A systematic review of the most recently available data found that participation in the Special Supplemental Nutrition Program for Women, Infants, and Children (WIC) is likely associated with improved birth outcomes and reduced infant mortality. In addition, participation in WIC may increase children’s receipt of preventive services such as vaccines. Review published in Annals of Internal Medicine.
The WIC program provides supplemental nutrition, nutrition education and breastfeeding support, screening and referrals to health and social services, and high-risk pregnancy support for low-income women and children under five. Through its services and recommendations, participation in WIC can impact maternal and infant health and reduce economic, racial, or ethnic disparities in adverse outcomes. This latest evidence review focuses on maternal and child outcomes and whether they differ by enrollee characteristics or length of enrollment in the WIC program.
Researchers at the Johns Hopkins University School of Medicine conducted a systematic review of studies of mothers and children under five eligible for WIC as part of an evidence report prepared by the USDA to examine the most recent evidence. The authors report findings on maternal mortality, maternal morbidity, maternal pregnancy outcomes, maternal health behaviors, maternal health care utilization, birth and newborn outcomes, and infant and child health outcomes. The review included 20 studies. Results indicated that maternal participation in WIC was likely associated with a lower risk of preterm birth, low birth weight, and infant mortality.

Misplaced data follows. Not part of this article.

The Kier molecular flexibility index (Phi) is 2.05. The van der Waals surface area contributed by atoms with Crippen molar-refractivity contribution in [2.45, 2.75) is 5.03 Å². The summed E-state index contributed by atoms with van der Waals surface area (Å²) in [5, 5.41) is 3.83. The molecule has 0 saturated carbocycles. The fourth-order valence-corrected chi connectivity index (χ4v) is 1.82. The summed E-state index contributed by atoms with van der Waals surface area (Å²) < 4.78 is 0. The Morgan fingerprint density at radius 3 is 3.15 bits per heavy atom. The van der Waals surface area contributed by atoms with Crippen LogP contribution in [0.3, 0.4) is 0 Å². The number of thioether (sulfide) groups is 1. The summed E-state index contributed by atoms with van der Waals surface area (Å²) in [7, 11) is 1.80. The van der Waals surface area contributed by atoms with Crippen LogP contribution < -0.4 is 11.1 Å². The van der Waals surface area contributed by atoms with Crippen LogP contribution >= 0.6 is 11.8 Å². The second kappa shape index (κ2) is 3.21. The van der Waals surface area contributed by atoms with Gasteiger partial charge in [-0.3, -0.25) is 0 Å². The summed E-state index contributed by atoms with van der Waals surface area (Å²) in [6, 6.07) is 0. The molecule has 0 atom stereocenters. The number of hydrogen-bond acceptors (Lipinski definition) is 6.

The authors also found that the risk of low birth weight or preterm birth was reduced, although they report that the magnitude of the risk reduction is more modest than previously reported. The strength of the evidence was low or insufficient to determine the results by race or ethnicity of enrollees or length of WIC enrollment. No studies reported an association of WIC participation with maternal mortality.
Maternal, infant and child health outcomes associated with a specific supplementary feeding program for women, infants and children, Annals of Internal Medicine (2022). DOI: 10.7326/M22-0604
American College of Physicians
Citation: WIC Participation Linked to Better Birth Outcomes, Lower Infant Mortality (2022, September 6) Retrieved September 6, 2022, from https://medicalxpress.com/news/2022-09-wic-birth-outcomes-infant-mortality .html
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